I am also forever parched. I am sucking down water constantly, but my lips are always chapped. I’m not sure if this is because it’s getting drier as it gets colder and the radiators are notorious for making excessively dry heat, or if my body is kicking into high gear making more blood and all those extra fluids I’ll supposedly have by the time Cletus is fully cooked. Either way, I can’t seem to get hydrated.

My friend had her baby on Saturday. (I get to meet her tonight!) There’s this whole new human being now, and she is not pregnant any more. It makes my baby seem more real somehow. This is happening. There will be a little person at the end of this swelling and stretching and waddling. I can count the weeks left on two hands. I’m already struggling not to fixate on my due date, and having a hard time accepting that Cletus might decide to camp out until well past it. The weeks that once passed so slowly, then seemed to fly by, are starting again to feel cumbersome and drawn out. I think December will pass quickly because of the holidays, but I fear January will crawl by. Yet, there is still plenty to be done. There are things to buy, and a pediatrician to find. There is a business to run, and a few precious months of coupledom to cherish. There are beagles to walk and feed and cuddle, and an apartment to clean and organize. There are taxes to be paid. There are gifts to make or buy and send. There are muscles to be strengthened and exercised. There is calcium and iron and protein to consume. There are decisions to be made, and plans to assess. There is life and life and life to keep living.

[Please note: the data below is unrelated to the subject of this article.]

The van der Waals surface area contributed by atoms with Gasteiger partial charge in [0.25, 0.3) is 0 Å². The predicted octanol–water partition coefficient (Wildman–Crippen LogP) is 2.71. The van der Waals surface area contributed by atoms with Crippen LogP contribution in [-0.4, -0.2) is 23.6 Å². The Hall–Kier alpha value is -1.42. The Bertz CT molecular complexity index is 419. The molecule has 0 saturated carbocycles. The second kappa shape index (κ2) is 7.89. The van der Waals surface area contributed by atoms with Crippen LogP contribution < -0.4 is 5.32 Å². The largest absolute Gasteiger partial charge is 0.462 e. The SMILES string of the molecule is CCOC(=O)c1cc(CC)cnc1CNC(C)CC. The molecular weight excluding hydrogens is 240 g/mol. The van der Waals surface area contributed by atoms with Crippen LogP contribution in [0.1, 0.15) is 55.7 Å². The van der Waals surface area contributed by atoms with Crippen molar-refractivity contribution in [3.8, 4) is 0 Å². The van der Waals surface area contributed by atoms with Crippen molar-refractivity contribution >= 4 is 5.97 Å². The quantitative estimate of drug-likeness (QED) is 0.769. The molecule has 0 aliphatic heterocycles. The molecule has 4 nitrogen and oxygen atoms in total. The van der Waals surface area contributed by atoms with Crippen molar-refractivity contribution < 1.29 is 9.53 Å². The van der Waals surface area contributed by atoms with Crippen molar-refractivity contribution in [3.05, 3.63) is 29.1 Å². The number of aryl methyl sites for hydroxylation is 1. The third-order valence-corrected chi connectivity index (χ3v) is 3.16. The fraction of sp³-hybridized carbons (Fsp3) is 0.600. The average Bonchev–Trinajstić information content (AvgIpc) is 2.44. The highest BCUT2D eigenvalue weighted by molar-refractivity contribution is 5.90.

I vacillate between the awe and beauty of what’s happening inside me, and crashing down to earth when confronted by the realities of building a tine human. I visited the chiropractor last week, and he asked me when I am due. I told him, and he said, “You’re going to get huge!” Yes, sir, yes, I am. Ten more weeks, ten more pounds. More or less.

2 Comments leave one →
  1. Julia Bates permalink
    December 5, 2011 1:38 pm

    I love the way you smile at the audience when you sing! Adds tremendous meaning to the words, especially the Ave and the Italian carol you sang! The other soprano had a furrowed brow.

  2. Julie Hudson permalink
    December 6, 2011 10:11 pm

    Betsy- you did a lovely job. Noone could tell if there was any tension, or more need of hydration- your “Ave Maria” was lovely- I saw two people wiping their eyes as you finished, and I know it was in a good way! Glad you had a safe trip home, and hope to sing with you again soon!